Sex specific characterization of microRNAs in fibroadipogenic progenitors in cancer cachexia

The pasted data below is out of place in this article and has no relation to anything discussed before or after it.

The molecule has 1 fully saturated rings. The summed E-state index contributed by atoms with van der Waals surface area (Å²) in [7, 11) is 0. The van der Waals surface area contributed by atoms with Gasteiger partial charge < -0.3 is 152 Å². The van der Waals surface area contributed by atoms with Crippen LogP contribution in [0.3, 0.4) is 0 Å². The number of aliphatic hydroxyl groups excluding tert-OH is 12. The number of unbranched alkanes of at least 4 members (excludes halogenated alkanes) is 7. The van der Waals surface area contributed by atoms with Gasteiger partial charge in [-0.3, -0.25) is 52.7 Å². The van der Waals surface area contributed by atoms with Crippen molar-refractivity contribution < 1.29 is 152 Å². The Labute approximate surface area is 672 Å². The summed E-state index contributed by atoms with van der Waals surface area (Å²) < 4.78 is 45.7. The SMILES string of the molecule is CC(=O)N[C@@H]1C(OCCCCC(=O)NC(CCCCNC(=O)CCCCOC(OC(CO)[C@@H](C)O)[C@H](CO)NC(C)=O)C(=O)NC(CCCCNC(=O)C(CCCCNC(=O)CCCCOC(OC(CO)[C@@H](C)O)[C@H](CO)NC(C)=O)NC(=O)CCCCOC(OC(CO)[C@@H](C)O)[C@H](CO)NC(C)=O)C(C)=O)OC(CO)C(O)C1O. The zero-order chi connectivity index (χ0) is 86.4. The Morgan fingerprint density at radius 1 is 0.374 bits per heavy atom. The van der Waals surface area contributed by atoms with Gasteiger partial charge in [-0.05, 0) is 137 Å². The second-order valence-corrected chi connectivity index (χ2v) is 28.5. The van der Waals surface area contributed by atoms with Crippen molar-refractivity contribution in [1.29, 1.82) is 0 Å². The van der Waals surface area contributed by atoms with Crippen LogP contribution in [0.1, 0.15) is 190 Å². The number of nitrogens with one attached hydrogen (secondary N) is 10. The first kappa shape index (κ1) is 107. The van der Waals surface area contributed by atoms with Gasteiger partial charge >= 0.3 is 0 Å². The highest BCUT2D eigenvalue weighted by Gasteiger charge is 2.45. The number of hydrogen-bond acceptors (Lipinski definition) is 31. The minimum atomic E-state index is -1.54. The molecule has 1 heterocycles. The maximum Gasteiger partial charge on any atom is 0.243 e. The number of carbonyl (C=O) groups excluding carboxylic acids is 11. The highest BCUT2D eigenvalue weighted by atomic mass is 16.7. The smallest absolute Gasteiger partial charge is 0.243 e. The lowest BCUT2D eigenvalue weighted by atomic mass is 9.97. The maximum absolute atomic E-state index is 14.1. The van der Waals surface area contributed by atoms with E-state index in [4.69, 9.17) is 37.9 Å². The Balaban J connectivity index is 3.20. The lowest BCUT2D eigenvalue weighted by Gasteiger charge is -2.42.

More than 80 percent of patients with cancer encounter a severe loss of muscle and fat leading to a devastating condition called cachexia, a condition that severely affects the quality of life. Incidence of cachexia is higher in males than in females. In general, and in cancer, men have increased muscle mass while women have higher fat mass. Understanding the inherent sex-differences in disease will aid in developing effective treatment options. During muscle injury, different types of cells in muscle act in synchrony for its repair. One type of supporting cell is called as fibroadipogenic progenitors (FAPs), which provide the required growth factors for muscle regeneration. Impairment in FAPs production or function would lead to unhealthy accumulation of fat in muscle, leading to muscle wasting. The role of molecules such as microRNAs (miRNAs) contributing to this impairment remains unknown in cachexia. miRNAs are small molecules that controls expression of several genes. The current proposal aims to understand the role of sex-specific dysregulated miRNAs in FAPs and if therapeutically targeting the defective miRNAs may ameliorate muscle wasting thereby improving survival, quality of life in patients with cachexia.